Thursday, January 15, 2009

Examples of thinking objectively

I’ve provided suggestions in earlier posts about thinking objectively. Here are two more examples or resources. The first is a web page that features a series of debates on various topics in many different subjects, not politics. It is Intelligence Squared.

The other isn’t so much a resource as an example: Camille Paglia. She also writes a regular column on If you’re not familiar with Camille she is University Professor of Humanities and Media Studies at the University of the Arts in Philadelphia and a feisty author who, according to Wikipedia, “is an intellectual of many seeming contradictions: an atheist who respects religion and a classicist who champions art both high and low, with a view that human nature has an inherently dangerous Dionysian aspect, especially the wilder, darker sides of human sexuality. She favors a curriculum grounded in comparative religion, art history and the literary canon, with a greater emphasis on facts in the teaching of history. She came to public attention in 1990, with the publication of her first book, Sexual Personae: Art and Decadence from Nefertiti to Emily Dickinson.”

To me the inability to pigeonhole Paglia into neat political or ideological cubbies suggests that she thinks independently and maybe objectively as well. I say this because Paglia is willing to give credit, where she thinks it is due, to those on the other side of the political fence from her rather than dismissing opposing viewpoints with a knee jerk reaction that is all too typical and prevalent on both sides. Even when I don’t agree with Paglia I nonetheless love reading her entertaining, vivid writing style. I wish I were half the writer she is. Check her out. I don’t think you’ll be disappointed.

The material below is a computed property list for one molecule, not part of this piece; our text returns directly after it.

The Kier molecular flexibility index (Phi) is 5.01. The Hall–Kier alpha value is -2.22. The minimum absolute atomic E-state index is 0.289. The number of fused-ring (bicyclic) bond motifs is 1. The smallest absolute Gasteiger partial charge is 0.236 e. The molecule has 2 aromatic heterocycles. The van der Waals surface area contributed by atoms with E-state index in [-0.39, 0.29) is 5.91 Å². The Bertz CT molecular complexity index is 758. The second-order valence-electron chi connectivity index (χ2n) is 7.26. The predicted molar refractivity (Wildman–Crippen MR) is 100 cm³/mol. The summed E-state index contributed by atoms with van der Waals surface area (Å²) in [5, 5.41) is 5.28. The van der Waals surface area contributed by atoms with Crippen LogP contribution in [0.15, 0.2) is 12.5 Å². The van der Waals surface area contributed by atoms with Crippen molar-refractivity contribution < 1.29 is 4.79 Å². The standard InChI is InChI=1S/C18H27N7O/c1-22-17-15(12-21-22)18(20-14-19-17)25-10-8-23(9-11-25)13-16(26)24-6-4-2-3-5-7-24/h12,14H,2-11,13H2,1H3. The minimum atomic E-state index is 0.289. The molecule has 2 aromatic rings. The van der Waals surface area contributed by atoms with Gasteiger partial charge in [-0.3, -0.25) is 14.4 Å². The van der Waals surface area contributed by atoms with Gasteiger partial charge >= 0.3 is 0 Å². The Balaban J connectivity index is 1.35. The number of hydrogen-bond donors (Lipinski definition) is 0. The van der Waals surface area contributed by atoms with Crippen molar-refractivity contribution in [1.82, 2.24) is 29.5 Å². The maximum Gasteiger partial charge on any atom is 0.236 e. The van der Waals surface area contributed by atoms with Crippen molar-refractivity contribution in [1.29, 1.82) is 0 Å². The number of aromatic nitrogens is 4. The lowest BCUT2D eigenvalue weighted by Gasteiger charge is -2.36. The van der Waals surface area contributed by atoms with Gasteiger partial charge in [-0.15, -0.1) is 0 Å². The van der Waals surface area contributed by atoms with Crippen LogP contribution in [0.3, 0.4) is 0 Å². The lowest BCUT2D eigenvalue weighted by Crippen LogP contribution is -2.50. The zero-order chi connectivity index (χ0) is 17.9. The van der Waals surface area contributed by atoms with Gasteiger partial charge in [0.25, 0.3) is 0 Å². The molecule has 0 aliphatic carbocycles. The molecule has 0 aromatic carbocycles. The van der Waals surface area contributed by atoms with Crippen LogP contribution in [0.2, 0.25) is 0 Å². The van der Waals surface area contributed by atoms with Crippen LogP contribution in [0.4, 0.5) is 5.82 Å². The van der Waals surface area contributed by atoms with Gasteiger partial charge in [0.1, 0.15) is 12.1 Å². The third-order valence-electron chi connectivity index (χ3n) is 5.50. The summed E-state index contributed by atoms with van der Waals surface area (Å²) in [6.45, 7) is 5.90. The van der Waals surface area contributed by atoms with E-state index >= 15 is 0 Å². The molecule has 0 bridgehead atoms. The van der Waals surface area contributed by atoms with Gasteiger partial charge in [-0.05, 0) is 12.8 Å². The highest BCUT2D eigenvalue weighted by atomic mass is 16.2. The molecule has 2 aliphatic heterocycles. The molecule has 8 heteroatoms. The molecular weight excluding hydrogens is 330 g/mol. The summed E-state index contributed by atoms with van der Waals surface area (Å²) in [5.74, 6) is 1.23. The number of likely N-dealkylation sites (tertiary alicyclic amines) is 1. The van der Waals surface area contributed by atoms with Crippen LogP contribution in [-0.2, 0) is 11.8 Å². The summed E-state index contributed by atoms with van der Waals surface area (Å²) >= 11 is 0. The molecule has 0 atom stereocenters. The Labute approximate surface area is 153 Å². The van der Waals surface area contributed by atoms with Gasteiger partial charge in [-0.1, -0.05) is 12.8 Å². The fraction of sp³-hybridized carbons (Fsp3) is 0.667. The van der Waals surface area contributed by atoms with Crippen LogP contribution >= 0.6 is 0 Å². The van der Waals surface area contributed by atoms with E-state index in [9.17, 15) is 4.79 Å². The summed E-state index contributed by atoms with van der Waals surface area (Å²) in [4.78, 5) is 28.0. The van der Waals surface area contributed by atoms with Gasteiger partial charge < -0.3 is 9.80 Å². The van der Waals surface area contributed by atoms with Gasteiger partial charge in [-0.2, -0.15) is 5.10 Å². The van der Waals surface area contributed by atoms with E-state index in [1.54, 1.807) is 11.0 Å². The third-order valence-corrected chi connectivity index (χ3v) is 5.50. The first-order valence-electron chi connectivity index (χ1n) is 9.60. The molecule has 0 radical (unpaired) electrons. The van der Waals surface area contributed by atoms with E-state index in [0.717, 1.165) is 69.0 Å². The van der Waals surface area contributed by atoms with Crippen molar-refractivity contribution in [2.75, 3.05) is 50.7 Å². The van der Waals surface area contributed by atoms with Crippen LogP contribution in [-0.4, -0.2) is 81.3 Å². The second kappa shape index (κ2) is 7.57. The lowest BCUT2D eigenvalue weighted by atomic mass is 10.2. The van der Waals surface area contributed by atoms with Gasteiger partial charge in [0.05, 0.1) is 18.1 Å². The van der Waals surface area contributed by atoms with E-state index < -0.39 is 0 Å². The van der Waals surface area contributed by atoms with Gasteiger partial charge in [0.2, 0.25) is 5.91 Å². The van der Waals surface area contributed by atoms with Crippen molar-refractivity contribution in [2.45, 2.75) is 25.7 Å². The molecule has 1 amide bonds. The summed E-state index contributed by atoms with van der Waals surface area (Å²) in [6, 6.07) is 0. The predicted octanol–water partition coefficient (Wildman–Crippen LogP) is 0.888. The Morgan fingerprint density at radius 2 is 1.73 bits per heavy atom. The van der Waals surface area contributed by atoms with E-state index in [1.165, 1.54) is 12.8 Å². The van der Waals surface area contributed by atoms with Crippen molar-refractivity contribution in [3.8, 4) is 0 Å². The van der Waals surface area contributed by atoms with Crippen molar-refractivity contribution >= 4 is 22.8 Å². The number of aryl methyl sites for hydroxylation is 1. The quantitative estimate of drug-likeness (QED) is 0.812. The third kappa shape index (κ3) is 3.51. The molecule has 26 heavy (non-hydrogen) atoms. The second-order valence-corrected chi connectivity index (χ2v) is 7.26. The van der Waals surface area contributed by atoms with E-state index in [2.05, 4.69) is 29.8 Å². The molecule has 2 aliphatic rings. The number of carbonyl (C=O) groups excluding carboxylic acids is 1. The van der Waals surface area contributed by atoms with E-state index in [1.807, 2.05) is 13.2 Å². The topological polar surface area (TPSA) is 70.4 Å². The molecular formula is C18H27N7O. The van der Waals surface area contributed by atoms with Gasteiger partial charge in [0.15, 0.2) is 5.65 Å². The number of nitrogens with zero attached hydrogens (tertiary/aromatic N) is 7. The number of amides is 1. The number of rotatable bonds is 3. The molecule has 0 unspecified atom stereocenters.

Sunday, January 11, 2009

Folk Concept of Happiness

Early in The Pursuit of Unhappiness: The Elusive Psychology of Well-Being, the author Daniel W. Haybron makes a comment about folk concepts of happiness.

For the most part, folk concepts gain currency and persist because they denote matters of broad and lasting concern. They have been vetted in the crucible of many people’s experience, and we use them because, in some sense, they work for us. One reason they work for us is that human beings are extraordinarily discerning intuitive distinction makers; on a continual basis, we instinctively and implicitly respond to a vast array of important distinctions, most of which we cannot even begin to make explicit. Consider how richly any normal person is attuned to the countless non-verbal cues offered by her conversational partners. Think of how often one person will sense something wrong or inappropriate with another’s behavior or demeanor without being able to say just what it is. And as any ethics instructor knows, people’s sensitivity to values far outstrips their ability to articulate them.